With every stitch, I dream of a closet filled with clothes made with my own hands. Everything custom made at a fraction of the cost of hiring someone to make them for me. I fantasize about cardigans with vintage buttons found at thrift shops, pullovers with flattering silhouettes and tank tops that don’t put my bra straps on display.

I can go out and conquer the world without worrying about how I look because I can make things with sticks and string.


The man at the party finally understood after I explained that no one else in the world was making that pattern with that exact yarn in that color. I was making something unique and just for me because I wanted to. I am woman, hear me squeal with glee when I try on my one-of-a-kind-looks-fabulous-on-me cute sweater.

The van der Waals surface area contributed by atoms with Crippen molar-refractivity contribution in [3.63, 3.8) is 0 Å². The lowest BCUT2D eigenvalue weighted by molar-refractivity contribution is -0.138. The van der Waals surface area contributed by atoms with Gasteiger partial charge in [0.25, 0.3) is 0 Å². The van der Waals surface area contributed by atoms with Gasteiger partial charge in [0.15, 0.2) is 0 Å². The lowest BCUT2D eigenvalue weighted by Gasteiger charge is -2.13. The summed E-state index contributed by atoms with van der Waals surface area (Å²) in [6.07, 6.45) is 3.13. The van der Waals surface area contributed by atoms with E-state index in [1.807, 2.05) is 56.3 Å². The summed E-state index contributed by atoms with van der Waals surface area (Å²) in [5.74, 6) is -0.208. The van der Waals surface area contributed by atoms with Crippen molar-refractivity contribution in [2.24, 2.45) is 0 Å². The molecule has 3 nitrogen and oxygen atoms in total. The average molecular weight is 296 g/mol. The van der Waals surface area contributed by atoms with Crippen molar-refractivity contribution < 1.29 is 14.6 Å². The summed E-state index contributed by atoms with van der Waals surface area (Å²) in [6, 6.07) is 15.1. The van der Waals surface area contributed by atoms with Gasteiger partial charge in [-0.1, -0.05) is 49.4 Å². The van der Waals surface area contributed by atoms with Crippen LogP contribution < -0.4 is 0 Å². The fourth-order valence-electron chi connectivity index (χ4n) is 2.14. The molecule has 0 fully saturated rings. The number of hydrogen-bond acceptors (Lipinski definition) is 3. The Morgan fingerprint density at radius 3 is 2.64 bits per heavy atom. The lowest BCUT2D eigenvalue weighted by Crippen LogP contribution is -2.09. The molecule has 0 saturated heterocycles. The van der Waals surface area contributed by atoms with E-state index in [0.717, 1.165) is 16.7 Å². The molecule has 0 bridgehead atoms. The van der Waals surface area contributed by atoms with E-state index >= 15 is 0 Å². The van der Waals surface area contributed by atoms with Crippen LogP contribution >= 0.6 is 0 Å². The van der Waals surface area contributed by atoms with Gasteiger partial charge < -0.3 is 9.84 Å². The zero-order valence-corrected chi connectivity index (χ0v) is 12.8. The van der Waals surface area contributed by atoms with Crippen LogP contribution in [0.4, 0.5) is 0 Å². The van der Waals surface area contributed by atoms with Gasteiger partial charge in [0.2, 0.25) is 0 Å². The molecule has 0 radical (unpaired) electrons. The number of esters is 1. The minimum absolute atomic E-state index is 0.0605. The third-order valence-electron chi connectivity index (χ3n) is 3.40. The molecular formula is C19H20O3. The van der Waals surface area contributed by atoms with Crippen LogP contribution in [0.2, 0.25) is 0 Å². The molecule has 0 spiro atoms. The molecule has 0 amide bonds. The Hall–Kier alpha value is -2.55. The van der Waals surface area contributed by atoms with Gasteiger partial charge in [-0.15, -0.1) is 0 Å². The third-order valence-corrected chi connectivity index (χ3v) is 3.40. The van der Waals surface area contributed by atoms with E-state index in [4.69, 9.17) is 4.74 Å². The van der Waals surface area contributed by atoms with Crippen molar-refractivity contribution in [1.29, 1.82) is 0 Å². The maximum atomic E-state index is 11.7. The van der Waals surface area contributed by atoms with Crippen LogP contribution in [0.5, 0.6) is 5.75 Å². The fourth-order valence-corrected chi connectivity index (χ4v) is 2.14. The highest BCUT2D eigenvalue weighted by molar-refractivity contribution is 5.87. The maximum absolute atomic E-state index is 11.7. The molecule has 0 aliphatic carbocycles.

Thursday, April 16, 2015

Sitcoms

I had a great idea for a blog post, but it was right before bed, so I didn't write it immediately. Then I remembered it while messing around on Twitter. So I just tweeted about it instead:







And now it's a blog post too because I'm too lazy/sick/whatever to come up with something else.

If you don't know, Eddie Huang is a chef whose memoir was turned into an ABC sitcom. He's mad because the network sitcom version of his life leaves out the domestic violence he experienced, his grandfather's suicide and his grandmother's bound feet. (Read his tweets about it here, if you're so inclined.)